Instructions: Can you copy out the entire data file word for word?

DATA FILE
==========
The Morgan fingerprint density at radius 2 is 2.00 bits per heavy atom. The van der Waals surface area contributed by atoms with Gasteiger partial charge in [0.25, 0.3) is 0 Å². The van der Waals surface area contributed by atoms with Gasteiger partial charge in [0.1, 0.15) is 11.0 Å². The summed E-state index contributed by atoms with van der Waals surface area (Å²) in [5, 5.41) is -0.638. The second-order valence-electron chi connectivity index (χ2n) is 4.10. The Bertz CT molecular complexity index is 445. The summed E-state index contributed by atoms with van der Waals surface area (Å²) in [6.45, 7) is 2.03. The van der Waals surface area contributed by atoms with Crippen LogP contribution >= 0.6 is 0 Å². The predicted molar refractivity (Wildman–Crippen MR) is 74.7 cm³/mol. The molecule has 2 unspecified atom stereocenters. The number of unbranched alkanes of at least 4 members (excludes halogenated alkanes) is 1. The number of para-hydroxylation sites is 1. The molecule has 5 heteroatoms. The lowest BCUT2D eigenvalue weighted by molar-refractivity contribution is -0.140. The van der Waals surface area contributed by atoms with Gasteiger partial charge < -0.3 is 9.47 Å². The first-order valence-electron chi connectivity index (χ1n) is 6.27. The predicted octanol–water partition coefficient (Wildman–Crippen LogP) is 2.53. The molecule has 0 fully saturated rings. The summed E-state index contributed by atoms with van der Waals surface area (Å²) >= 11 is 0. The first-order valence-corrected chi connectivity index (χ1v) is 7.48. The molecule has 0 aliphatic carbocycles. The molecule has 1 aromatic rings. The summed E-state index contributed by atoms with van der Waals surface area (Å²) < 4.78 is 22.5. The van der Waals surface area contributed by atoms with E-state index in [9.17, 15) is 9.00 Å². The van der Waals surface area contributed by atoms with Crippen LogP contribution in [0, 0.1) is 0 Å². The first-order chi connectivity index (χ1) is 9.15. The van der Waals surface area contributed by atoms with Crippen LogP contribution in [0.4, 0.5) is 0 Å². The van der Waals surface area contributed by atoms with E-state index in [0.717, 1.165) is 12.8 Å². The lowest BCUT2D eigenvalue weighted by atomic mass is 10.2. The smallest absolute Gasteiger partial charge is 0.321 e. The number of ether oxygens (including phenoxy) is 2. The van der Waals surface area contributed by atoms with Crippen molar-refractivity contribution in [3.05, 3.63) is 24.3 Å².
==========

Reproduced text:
The Morgan fingerprint density at radius 2 is 2.00 bits per heavy atom. The van der Waals surface area contributed by atoms with Gasteiger partial charge in [0.25, 0.3) is 0 Å². The van der Waals surface area contributed by atoms with Gasteiger partial charge in [0.1, 0.15) is 11.0 Å². The summed E-state index contributed by atoms with van der Waals surface area (Å²) in [5, 5.41) is -0.638. The second-order valence-electron chi connectivity index (χ2n) is 4.10. The Bertz CT molecular complexity index is 445. The summed E-state index contributed by atoms with van der Waals surface area (Å²) in [6.45, 7) is 2.03. The van der Waals surface area contributed by atoms with Crippen LogP contribution >= 0.6 is 0 Å². The predicted molar refractivity (Wildman–Crippen MR) is 74.7 cm³/mol. The molecule has 2 unspecified atom stereocenters. The number of unbranched alkanes of at least 4 members (excludes halogenated alkanes) is 1. The number of para-hydroxylation sites is 1. The molecule has 5 heteroatoms. The lowest BCUT2D eigenvalue weighted by molar-refractivity contribution is -0.140. The van der Waals surface area contributed by atoms with Gasteiger partial charge < -0.3 is 9.47 Å². The first-order valence-electron chi connectivity index (χ1n) is 6.27. The predicted octanol–water partition coefficient (Wildman–Crippen LogP) is 2.53. The molecule has 0 fully saturated rings. The summed E-state index contributed by atoms with van der Waals surface area (Å²) >= 11 is 0. The first-order valence-corrected chi connectivity index (χ1v) is 7.48. The molecule has 0 aliphatic carbocycles. The molecule has 1 aromatic rings. The summed E-state index contributed by atoms with van der Waals surface area (Å²) < 4.78 is 22.5. The van der Waals surface area contributed by atoms with E-state index in [9.17, 15) is 9.00 Å². The van der Waals surface area contributed by atoms with Crippen LogP contribution in [0, 0.1) is 0 Å². The first-order chi connectivity index (χ1) is 9.15. The van der Waals surface area contributed by atoms with Crippen LogP contribution in [0.4, 0.5) is 0 Å². The van der Waals surface area contributed by atoms with E-state index in [0.717, 1.165) is 12.8 Å². The lowest BCUT2D eigenvalue weighted by atomic mass is 10.2. The smallest absolute Gasteiger partial charge is 0.321 e. The number of ether oxygens (including phenoxy) is 2. The van der Waals surface area contributed by atoms with Crippen molar-refractivity contribution in [3.05, 3.63) is 24.3 Å².